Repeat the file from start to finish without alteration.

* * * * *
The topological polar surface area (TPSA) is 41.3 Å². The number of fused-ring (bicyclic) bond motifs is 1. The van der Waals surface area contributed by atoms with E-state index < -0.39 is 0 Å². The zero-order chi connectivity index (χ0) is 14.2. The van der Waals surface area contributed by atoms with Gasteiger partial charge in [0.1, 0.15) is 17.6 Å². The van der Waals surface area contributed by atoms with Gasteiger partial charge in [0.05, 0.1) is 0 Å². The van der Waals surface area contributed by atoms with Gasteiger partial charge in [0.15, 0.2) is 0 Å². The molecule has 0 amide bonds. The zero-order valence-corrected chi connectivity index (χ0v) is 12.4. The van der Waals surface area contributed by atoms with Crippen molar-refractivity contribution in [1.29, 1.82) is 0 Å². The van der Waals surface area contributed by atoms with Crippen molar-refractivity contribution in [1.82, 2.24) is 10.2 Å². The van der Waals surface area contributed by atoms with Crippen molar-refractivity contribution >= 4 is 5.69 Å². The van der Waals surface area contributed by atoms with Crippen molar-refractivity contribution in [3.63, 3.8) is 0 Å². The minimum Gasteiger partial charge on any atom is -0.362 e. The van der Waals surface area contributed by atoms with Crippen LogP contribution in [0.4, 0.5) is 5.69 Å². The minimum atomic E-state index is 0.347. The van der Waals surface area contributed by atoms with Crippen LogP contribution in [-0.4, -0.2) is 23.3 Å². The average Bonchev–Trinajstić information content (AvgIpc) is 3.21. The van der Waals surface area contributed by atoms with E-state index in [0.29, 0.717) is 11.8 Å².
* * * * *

The topological polar surface area (TPSA) is 41.3 Å². The number of fused-ring (bicyclic) bond motifs is 1. The van der Waals surface area contributed by atoms with E-state index < -0.39 is 0 Å². The zero-order chi connectivity index (χ0) is 14.2. The van der Waals surface area contributed by atoms with Gasteiger partial charge in [0.1, 0.15) is 17.6 Å². The van der Waals surface area contributed by atoms with Gasteiger partial charge in [0.05, 0.1) is 0 Å². The van der Waals surface area contributed by atoms with Gasteiger partial charge in [0.15, 0.2) is 0 Å². The molecule has 0 amide bonds. The zero-order valence-corrected chi connectivity index (χ0v) is 12.4. The van der Waals surface area contributed by atoms with Crippen molar-refractivity contribution in [1.29, 1.82) is 0 Å². The van der Waals surface area contributed by atoms with Crippen molar-refractivity contribution in [1.82, 2.24) is 10.2 Å². The van der Waals surface area contributed by atoms with Crippen molar-refractivity contribution >= 4 is 5.69 Å². The van der Waals surface area contributed by atoms with Crippen molar-refractivity contribution in [3.63, 3.8) is 0 Å². The minimum Gasteiger partial charge on any atom is -0.362 e. The van der Waals surface area contributed by atoms with Crippen LogP contribution in [0.4, 0.5) is 5.69 Å². The minimum atomic E-state index is 0.347. The van der Waals surface area contributed by atoms with Crippen LogP contribution in [-0.4, -0.2) is 23.3 Å². The average Bonchev–Trinajstić information content (AvgIpc) is 3.21. The van der Waals surface area contributed by atoms with E-state index in [0.29, 0.717) is 11.8 Å².